The Dresner Advisory report suggests organizations around the world are attempting to maximize their daily operations by examining, displaying, and querying their past data in a variety of new and interesting ways.
This is new ground for businesses as they break away from traditional static spreadsheet views and move towards flexible and adaptable interactive dashboards. However, business intelligence software is missing a crucial component that businesses need in order to adapt to long-term market changes.
What Business Intelligence is Missing
To truly be an intelligent business, BI software would need to include a component that analyzes future challenges and opportunities, not just analyze historical data.
Current BI software should be labeled as Data Intelligence (DI), as it is incredibly sophisticated at organizing and outputting digestible reports on past business processes. Yet, it is missing the ability to create a malleable and queryable view of the future via agile financial models.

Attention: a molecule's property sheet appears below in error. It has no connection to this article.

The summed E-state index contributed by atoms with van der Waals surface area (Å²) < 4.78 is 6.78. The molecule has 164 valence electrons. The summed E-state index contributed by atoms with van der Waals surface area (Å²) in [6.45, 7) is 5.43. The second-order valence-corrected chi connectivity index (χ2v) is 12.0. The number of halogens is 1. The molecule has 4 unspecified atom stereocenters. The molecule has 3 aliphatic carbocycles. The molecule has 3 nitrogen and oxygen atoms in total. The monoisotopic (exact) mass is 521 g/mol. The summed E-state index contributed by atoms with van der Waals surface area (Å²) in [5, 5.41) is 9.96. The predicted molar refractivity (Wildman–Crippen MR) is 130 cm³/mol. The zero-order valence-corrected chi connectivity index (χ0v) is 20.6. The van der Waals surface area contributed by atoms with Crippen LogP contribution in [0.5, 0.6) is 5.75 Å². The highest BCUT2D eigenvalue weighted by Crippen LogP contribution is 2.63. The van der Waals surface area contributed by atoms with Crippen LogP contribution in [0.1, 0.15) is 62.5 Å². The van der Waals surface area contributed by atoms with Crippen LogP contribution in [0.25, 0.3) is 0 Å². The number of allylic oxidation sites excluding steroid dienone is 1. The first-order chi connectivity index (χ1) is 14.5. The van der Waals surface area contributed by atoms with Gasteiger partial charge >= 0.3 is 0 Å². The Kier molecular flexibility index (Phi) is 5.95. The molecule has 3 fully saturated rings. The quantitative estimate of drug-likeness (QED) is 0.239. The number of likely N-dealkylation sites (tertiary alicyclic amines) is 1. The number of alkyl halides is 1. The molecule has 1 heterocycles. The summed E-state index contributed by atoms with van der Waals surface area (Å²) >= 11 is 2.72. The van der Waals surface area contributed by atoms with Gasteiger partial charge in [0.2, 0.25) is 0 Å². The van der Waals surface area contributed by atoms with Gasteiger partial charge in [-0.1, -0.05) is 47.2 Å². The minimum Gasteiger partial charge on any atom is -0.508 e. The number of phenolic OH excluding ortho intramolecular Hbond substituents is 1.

There is No Such Thing as a Unicorn
Similar to budgeting applications, there is no existing software that is best-in-class for both historical data manipulation and prospective modeling.
The root of the unicorn issue is that every software is purpose-built to solve a specific underlying challenge. The foundation of BI software is data; it was created to analyze historical data, identify relationships, and output highly customizable reports and charts.
Software Efficiency Curve: A graphical representation of the unicorn problem. There is no software that is best in class for both long-range planning and operational management. Spreadsheets are capable of providing rudimentary insights for both axes, but cannot compete with purpose-built software.
Modeling intelligence (MI) software like Synario was purpose-built to look at future possibilities. With Synario, business leaders can view changes in their tied-out financial statements as they explore an unlimited number of future scenarios. To accomplish these types of projections quickly, the foundation of financial modeling software must be formula-based.